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In the spotlight

In this column, we place a special micro-organism or microbial process in the spotlight. Why? Because micro-organisms are the most unique organisms among all others. They are present worldwide and are able to survive even the most extreme environments: from deep oceans to hot springs, inside rocky mountains and polluted areas. They are really amazing living creatures and deserve to be placed in the spotlight!

Microbiologically Influenced Corrosion (MIC)

Corrosion is an electrochemical process leading to the deterioration of materials that can be caused or accelerated by microbiological activity, so called Microbiologically Influenced Corrosion (MIC). It is estimated that 30-50% of the corrosion cases are a result of microbial activity. Diagnosing and monitoring the risks for MIC are therefore important to prevent or control the negative consequences caused by MIC.

We apply measuring techniques based on molecular tools (Q-Bioanalyses) that are independent of the ability to culture a micro-organism. This makes the technique superior to, for instance, commonly used BART tests that rely on culturing micro-organisms involved in MIC. Since a lot of micro-organisms are unable to grow under the specific circumstances present in the BART-tests (or aren’t culturable at all!), these tests often give false-negative results and a wrong advice for the client. Instead, every micro-organism and microbial function (e.g. sulfate reduction). involved in MIC can be detected and quantified using our Q-Bioanalyses. This makes the molecular tool efficient and highly reliable! In this issue we place one specific group of micro-organisms in the spotlight, which is often ignored by determination of MIC: the methane producing micro-organisms.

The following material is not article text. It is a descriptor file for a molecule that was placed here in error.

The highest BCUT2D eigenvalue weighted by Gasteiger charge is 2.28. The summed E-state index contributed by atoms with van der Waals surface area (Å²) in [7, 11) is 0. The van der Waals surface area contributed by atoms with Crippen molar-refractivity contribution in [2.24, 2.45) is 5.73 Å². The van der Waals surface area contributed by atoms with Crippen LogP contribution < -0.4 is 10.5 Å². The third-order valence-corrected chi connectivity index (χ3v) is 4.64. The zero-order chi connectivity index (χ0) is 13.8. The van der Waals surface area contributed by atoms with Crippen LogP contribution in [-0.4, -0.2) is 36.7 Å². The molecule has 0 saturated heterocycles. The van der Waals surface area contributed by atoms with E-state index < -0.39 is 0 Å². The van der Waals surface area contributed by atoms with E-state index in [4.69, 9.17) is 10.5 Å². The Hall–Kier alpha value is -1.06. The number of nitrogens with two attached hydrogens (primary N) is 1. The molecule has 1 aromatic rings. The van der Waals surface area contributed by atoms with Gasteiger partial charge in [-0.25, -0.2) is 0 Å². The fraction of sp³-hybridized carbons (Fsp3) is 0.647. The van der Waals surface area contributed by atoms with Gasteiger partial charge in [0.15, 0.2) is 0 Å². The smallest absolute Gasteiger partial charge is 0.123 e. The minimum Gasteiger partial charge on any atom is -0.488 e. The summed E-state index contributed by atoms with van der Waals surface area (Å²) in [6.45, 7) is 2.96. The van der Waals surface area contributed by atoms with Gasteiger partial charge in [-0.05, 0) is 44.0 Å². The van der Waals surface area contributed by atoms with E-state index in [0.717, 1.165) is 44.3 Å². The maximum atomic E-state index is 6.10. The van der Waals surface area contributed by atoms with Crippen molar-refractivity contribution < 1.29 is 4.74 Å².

Methane producing micro-organisms (methanogens)

Methanogens are micro-organisms that produce methane and belong to the group of Archaea. They are capable of consuming hydrogen and are therefore responsible for cathodic depolarization. Methanogens and sulfate reducing bacteria (SRB) mostly coexist in a symbiotic relation: SRB produce hydrogen, CO2 and acetate and the methanogens consume these components for energy. Therefore, a continuous circle of hydrogen is created, resulting in corrosive areas. Similar to SRB, Methanogens are also commonly found micro-organisms that are highly corrosive. Therefore, the presence of methanogens may cause serious problems as well in MIC.

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